The accomplishments and excellence of IU's sports teams also provide a sense of excitement and pride that continues to bind alumni and friends to IU in a uniquely American way. It exists on this scale nowhere else in the world. No matter where I travel abroad, IU alumni and friends are eager to hear about the most recent successes of our various teams.

The vital importance of academics

Of course, at Indiana University, our student athletes are first and foremost students. We are after all a university, not a professional sporting franchise, and our student athletes are also here to get an education and a degree as well as to develop, to the highest level, their athletics prowess. So, I am extremely pleased to see that they continue to demonstrate the solid academic achievement that we expect of them.

In the 2018-2019 academic year, a record number of 279 IU student athletes earned Academic All-Big Ten recognition, having earned a cumulative GPA of at least 3.0.

And in June, 67 IU student athletes who earned a GPA of at least 3.7 in the previous academic year were named Big Ten Distinguished Scholars. This is the second-highest total in IU history.3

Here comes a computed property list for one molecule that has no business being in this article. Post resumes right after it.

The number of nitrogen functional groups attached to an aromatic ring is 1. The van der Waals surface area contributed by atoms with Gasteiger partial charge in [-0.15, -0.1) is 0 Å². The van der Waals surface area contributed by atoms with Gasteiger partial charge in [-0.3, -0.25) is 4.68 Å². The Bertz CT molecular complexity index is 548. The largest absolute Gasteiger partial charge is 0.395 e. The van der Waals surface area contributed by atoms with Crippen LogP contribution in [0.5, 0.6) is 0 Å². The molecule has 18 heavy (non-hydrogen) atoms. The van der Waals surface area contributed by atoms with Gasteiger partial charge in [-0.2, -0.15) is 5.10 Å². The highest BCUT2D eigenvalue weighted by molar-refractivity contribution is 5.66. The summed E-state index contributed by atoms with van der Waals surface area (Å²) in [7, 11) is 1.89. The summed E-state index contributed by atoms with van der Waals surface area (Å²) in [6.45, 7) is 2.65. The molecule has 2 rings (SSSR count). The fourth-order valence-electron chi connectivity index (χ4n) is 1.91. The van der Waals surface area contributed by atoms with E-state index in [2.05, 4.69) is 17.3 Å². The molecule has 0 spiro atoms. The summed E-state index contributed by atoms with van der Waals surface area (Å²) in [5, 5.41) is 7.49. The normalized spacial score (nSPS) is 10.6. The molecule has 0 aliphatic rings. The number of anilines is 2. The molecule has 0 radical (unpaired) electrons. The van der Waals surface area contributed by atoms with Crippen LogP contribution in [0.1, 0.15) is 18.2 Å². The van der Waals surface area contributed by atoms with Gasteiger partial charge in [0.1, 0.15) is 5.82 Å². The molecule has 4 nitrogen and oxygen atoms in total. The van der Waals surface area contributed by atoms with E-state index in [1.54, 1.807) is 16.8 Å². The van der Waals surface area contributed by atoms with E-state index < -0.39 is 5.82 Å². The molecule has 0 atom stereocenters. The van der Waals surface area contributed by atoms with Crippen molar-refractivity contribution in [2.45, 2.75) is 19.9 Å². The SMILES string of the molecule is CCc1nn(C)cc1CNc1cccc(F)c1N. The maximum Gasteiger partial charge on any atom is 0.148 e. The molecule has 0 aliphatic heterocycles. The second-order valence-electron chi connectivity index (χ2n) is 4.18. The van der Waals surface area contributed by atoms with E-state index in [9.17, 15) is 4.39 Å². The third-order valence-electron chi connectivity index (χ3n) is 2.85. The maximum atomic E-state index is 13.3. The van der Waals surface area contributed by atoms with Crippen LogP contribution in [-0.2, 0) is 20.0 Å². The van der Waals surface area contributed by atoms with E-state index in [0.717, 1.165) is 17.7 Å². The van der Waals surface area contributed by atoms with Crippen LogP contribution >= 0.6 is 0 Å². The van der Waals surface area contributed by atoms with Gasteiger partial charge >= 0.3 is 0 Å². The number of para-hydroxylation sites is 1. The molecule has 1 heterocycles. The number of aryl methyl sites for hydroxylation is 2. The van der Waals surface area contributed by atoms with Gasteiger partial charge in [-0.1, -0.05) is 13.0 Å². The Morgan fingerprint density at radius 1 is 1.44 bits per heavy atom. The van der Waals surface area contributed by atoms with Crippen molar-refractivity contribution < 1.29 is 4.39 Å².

In addition, IU student athletes continue to graduate at their highest rate ever. Last November, the NCAA released its most recent graduation success rate report. IU scored a GSR of 91.2 percent, IU’s highest percentage since the report was introduced 14 years ago and the fourth-highest percentage among the 14 schools of the Big Ten for the reporting period. By contrast, IU's GSR of 74.4 percent in 2011 placed IU in a tie for the lowest GSR in the conference. We have since seen seven consecutive years of record scores. Ten programs earned perfect scores in the most recent GSR report.4 Our coaches and the academic support staff who help students persist to graduation at record rates are to be congratulated.

Over the course of the history of IU Athletics, thousands of IU student athletes have earned the highest academic honors from the NCAA, the Big Ten, and IU. Since 2009, 2,361 students have earned Academic All-Big Ten honors, 554 have been named Big Ten Distinguished Scholars, 26 students have been named CoSIDA Academic All-Americans, and 1,224 have graduated.

A banner year for IU Athletics

Last year also saw very impressive athletic success and achievements by our student athletes, in fact some of the best in recent times. Last year, a school-record nine teams finished first or second in the Big Ten, and 14 programs were either ranked in the top 25 during the season or finished in the top 25 at the NCAA championships.